Originally named the Black Boy (after the 17th century king, Charles II, because of his black hair and dark complexion),
the pub dates from at least 1712 when it was one of fifteen public houses in Wivenhoe.
Past landlords, such as the 19th century owner and boat-builder Thomas Harvey, mark out its nautical history. In 1912, the pub was re-named the Black Buoy by landlord Captain William Ennew, reflecting his career and the interests of his maritime clientele.
A smuggler’s tunnel in the cellar, which probably led to the quay or the church, is one of several in Wivenhoe. Smuggling was big business in the area and numerous Wivenhoe vessels were seized for smuggling in the late 1700s and on into the 1800s.
The Black Buoy must certainly have been the meeting place for a range of maritime folk, from sea captains and shipbuilders to smugglers and customs men – perhaps even pirates. As recently as the 1970s, sea captains met here every 21st October for a Trafalgar Dinner commemorating the Battle of Trafalgar in 1805.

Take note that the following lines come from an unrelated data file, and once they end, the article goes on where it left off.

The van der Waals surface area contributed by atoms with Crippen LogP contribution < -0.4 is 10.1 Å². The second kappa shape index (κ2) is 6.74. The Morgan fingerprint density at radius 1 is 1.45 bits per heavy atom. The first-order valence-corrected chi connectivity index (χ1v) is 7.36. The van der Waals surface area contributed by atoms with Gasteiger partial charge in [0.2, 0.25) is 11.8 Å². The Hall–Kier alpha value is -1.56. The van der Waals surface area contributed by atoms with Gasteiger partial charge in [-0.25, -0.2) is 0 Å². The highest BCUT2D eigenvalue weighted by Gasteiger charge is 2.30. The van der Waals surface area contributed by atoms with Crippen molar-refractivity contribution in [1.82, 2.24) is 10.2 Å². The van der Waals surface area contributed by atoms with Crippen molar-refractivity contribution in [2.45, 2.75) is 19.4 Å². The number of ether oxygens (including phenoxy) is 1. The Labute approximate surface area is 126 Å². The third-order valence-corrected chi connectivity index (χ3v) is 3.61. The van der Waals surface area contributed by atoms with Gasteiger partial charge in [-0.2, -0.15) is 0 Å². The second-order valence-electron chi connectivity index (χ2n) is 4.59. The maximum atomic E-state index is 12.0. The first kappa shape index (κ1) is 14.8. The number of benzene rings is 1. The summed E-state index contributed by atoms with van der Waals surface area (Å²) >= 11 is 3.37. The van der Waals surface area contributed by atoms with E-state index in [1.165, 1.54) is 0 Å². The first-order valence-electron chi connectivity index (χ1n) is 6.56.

For decades, the Black Buoy was a thriving pub, well-known for its friendly atmosphere, good beer and popular restaurant. But sadly, the pub slowly lost its shine, became run-down and then closed.
In September 2012, twenty Wivenhoe residents decided to turn the tide, and attempt to purchase the Black Buoy. By January 2013, the number of shareholders had increased to forty. The keys were handed over in July and renovation work began in earnest: a new kitchen and beer cellar, bar redesign and refurbishment, new toilets and the creation of a private meeting/dining room and terrace garden.
The opening date was set and the doors re-opened on 8th November 2013. An historic, traditional pub and free house had been revived.